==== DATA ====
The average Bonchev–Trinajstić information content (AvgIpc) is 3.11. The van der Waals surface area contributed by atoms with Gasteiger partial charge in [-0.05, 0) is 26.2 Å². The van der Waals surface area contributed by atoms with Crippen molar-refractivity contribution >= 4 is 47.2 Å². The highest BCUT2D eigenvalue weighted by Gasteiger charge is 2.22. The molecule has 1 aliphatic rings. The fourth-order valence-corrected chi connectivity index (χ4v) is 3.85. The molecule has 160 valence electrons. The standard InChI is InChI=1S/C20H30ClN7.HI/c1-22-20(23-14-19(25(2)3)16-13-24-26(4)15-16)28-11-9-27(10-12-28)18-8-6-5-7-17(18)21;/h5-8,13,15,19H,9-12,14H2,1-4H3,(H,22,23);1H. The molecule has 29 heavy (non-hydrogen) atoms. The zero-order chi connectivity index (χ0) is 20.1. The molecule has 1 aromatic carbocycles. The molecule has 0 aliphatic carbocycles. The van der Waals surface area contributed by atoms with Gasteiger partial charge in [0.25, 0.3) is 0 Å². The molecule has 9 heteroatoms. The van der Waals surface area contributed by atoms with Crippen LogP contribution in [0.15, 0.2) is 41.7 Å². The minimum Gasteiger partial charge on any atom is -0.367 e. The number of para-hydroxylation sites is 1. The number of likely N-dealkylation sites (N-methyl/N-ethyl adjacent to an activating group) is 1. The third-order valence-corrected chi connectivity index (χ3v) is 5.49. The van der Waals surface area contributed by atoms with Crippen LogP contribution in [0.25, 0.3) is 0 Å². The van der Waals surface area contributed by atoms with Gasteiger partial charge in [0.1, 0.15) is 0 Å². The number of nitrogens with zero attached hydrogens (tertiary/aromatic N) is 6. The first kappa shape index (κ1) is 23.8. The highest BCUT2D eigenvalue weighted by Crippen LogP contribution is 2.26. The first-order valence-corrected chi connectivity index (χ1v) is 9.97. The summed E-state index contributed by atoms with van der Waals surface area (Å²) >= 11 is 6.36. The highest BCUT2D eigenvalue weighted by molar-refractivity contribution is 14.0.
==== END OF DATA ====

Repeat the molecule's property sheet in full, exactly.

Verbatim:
The average Bonchev–Trinajstić information content (AvgIpc) is 3.11. The van der Waals surface area contributed by atoms with Gasteiger partial charge in [-0.05, 0) is 26.2 Å². The van der Waals surface area contributed by atoms with Crippen molar-refractivity contribution >= 4 is 47.2 Å². The highest BCUT2D eigenvalue weighted by Gasteiger charge is 2.22. The molecule has 1 aliphatic rings. The fourth-order valence-corrected chi connectivity index (χ4v) is 3.85. The molecule has 160 valence electrons. The standard InChI is InChI=1S/C20H30ClN7.HI/c1-22-20(23-14-19(25(2)3)16-13-24-26(4)15-16)28-11-9-27(10-12-28)18-8-6-5-7-17(18)21;/h5-8,13,15,19H,9-12,14H2,1-4H3,(H,22,23);1H. The molecule has 29 heavy (non-hydrogen) atoms. The zero-order chi connectivity index (χ0) is 20.1. The molecule has 1 aromatic carbocycles. The molecule has 0 aliphatic carbocycles. The van der Waals surface area contributed by atoms with Gasteiger partial charge in [0.25, 0.3) is 0 Å². The molecule has 9 heteroatoms. The van der Waals surface area contributed by atoms with Crippen LogP contribution in [0.15, 0.2) is 41.7 Å². The minimum Gasteiger partial charge on any atom is -0.367 e. The number of para-hydroxylation sites is 1. The number of likely N-dealkylation sites (N-methyl/N-ethyl adjacent to an activating group) is 1. The third-order valence-corrected chi connectivity index (χ3v) is 5.49. The van der Waals surface area contributed by atoms with Crippen LogP contribution in [0.25, 0.3) is 0 Å². The van der Waals surface area contributed by atoms with Gasteiger partial charge in [0.1, 0.15) is 0 Å². The number of nitrogens with zero attached hydrogens (tertiary/aromatic N) is 6. The first kappa shape index (κ1) is 23.8. The highest BCUT2D eigenvalue weighted by Crippen LogP contribution is 2.26. The first-order valence-corrected chi connectivity index (χ1v) is 9.97. The summed E-state index contributed by atoms with van der Waals surface area (Å²) >= 11 is 6.36. The highest BCUT2D eigenvalue weighted by molar-refractivity contribution is 14.0.